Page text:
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Monday, September 26, 2011

Yee's Restaurant: A Little Chaos, a Little Roast Pork

Posted By on Mon, Sep 26, 2011 at 11:25 AM

Lai fun with roast pork from Yee's Restaurant. - JONATHAN KAUFFMAN
  • Jonathan Kauffman
  • Lai fun with roast pork from Yee's Restaurant.

Rice Plate Journal

is a yearlong project to canvas Chinatown, block by block, discovering

the good, the bad, and the hopelessly mediocre. Maximum entrée price:


Grant Street, with its souvenir shops and herbal dispensaries, isn't much of an eating strip, so it's a surprise to walk into Yee's Restaurant and delve into a cloud of noise and motion. A line hugs the butcher counter, where a couple of men ladle braised meats into to-go containers and hack roast duck and goose into bite sizes. Business women who've walked up from FiDi split a fried fish and a heap of vegetables, while tourists share the big round tables with construction workers vacuuming up rice plates and congee-sipping old men wearing multi-colored ribbons pinned to their suitjackets.

A friend and I stand there, dazed by the noise, until one of the waiters who move about the big room in fast, wide arcs waves a hand and asks us, "Two?" We nod, and she gestures us around the tubs of salted duck legs and the mirrored columns into the maze of tables, and we race to follow her to our designated chairs.

The menu at Yee's restaurant is dominated by noodles, stir-fried or in soups, plus $5 rice plates: beef with bitter melon, roast pork with tofu, salt-and-pepper shrimp. The guy next to us is bent over a bowl of soup, sucking skinny egg noodles out from beneath a cap of barbecued pork. That looks like just about the best thing around us (fried fish included), so as soon as we manage to catch one of the careening waiters, we order something similar, along with pork meatballs with snap peas.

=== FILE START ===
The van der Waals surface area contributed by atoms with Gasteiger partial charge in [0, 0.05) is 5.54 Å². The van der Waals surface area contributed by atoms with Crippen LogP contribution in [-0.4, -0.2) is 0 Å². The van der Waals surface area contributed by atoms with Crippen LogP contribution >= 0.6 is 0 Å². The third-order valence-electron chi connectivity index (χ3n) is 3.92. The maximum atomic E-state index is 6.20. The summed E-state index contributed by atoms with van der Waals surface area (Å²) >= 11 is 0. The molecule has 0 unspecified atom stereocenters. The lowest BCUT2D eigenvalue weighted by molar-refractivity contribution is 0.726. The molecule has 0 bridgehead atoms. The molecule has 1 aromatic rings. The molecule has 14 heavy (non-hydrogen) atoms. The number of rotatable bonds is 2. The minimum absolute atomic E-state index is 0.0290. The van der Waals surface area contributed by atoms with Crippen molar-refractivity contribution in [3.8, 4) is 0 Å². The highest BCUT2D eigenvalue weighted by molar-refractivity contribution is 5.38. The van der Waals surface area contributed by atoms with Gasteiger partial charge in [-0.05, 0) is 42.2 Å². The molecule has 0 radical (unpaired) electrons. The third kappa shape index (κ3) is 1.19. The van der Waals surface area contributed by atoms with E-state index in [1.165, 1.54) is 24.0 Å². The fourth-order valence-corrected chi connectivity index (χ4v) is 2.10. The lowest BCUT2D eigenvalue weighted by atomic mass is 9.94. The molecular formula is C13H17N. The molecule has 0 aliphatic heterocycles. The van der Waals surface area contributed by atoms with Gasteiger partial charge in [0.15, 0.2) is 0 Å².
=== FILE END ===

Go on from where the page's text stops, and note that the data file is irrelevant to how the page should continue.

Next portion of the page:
Fish balls with snap peas. - JONATHAN KAUFFMAN
  • Jonathan Kauffman
  • Fish balls with snap peas.

He almost gets our order right: The same dish with fish balls. Spongy and generic, they're tossed with barely cooked vegetables and thin-stemmed mushrooms in a clear sauce. There's not much to the dish, but the bright green crunch of the peas is welcome, at least until our other dish arrives three or four minutes later.

The lai fun, thick and wiggly rice noodles, are chewy and easy to slurp. Do I detect that mushroomy MSG flavor in the dark chicken broth? A little, but MSG is no enemy of mine.

For every two mouthfuls of noodles I inhale without misting my shirt with droplets of broth, I reward myself with a slice of meat. Rimmed in red, the lean medallions of pork have softened in the hot broth. The marinade is far from cloying, yet it leaches some of its sweetness into the broth, which grows more fragrant as the level in the bowl drops. It takes us at least five minutes to catch a waiter to get the check, but my friend is so pleased with the pork he stops at the butcher counter on the way out, and picks up a half-rack of ribs.

Yee's Restaurant: 1131 Grant (at Pacific), 576-1818.

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